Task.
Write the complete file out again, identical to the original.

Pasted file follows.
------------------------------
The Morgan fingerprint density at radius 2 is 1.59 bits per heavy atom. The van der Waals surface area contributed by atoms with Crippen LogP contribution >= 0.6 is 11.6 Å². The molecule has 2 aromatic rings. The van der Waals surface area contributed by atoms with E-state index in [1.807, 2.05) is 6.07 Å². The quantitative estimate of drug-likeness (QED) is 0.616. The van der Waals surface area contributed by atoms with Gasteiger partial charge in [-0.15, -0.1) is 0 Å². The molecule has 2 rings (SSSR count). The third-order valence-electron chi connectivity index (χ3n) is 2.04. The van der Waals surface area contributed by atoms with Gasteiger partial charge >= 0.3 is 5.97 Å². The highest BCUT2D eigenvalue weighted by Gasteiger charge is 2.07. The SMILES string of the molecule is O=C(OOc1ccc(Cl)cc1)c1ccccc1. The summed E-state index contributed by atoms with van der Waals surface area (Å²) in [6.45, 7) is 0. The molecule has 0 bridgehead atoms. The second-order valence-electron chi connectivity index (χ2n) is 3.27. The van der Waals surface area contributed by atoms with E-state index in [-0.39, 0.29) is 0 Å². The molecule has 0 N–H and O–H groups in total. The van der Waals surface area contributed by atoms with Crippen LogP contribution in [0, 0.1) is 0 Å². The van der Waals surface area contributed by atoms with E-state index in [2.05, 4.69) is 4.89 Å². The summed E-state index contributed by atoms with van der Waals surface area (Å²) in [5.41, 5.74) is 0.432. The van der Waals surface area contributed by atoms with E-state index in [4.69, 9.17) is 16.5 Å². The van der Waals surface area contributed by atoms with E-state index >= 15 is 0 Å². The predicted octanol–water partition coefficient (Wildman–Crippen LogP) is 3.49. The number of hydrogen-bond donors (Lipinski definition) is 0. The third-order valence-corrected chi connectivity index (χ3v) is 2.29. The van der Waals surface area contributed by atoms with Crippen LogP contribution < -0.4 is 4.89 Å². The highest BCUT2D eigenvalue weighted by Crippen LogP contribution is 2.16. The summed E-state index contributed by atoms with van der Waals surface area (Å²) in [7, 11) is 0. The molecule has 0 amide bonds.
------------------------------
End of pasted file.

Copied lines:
The Morgan fingerprint density at radius 2 is 1.59 bits per heavy atom. The van der Waals surface area contributed by atoms with Crippen LogP contribution >= 0.6 is 11.6 Å². The molecule has 2 aromatic rings. The van der Waals surface area contributed by atoms with E-state index in [1.807, 2.05) is 6.07 Å². The quantitative estimate of drug-likeness (QED) is 0.616. The van der Waals surface area contributed by atoms with Gasteiger partial charge in [-0.15, -0.1) is 0 Å². The molecule has 2 rings (SSSR count). The third-order valence-electron chi connectivity index (χ3n) is 2.04. The van der Waals surface area contributed by atoms with Gasteiger partial charge >= 0.3 is 5.97 Å². The highest BCUT2D eigenvalue weighted by Gasteiger charge is 2.07. The SMILES string of the molecule is O=C(OOc1ccc(Cl)cc1)c1ccccc1. The summed E-state index contributed by atoms with van der Waals surface area (Å²) in [6.45, 7) is 0. The molecule has 0 bridgehead atoms. The second-order valence-electron chi connectivity index (χ2n) is 3.27. The van der Waals surface area contributed by atoms with E-state index in [-0.39, 0.29) is 0 Å². The molecule has 0 N–H and O–H groups in total. The van der Waals surface area contributed by atoms with Crippen LogP contribution in [0, 0.1) is 0 Å². The van der Waals surface area contributed by atoms with E-state index in [2.05, 4.69) is 4.89 Å². The summed E-state index contributed by atoms with van der Waals surface area (Å²) in [5.41, 5.74) is 0.432. The van der Waals surface area contributed by atoms with E-state index in [4.69, 9.17) is 16.5 Å². The van der Waals surface area contributed by atoms with E-state index >= 15 is 0 Å². The predicted octanol–water partition coefficient (Wildman–Crippen LogP) is 3.49. The number of hydrogen-bond donors (Lipinski definition) is 0. The third-order valence-corrected chi connectivity index (χ3v) is 2.29. The van der Waals surface area contributed by atoms with Crippen LogP contribution < -0.4 is 4.89 Å². The highest BCUT2D eigenvalue weighted by Crippen LogP contribution is 2.16. The summed E-state index contributed by atoms with van der Waals surface area (Å²) in [7, 11) is 0. The molecule has 0 amide bonds.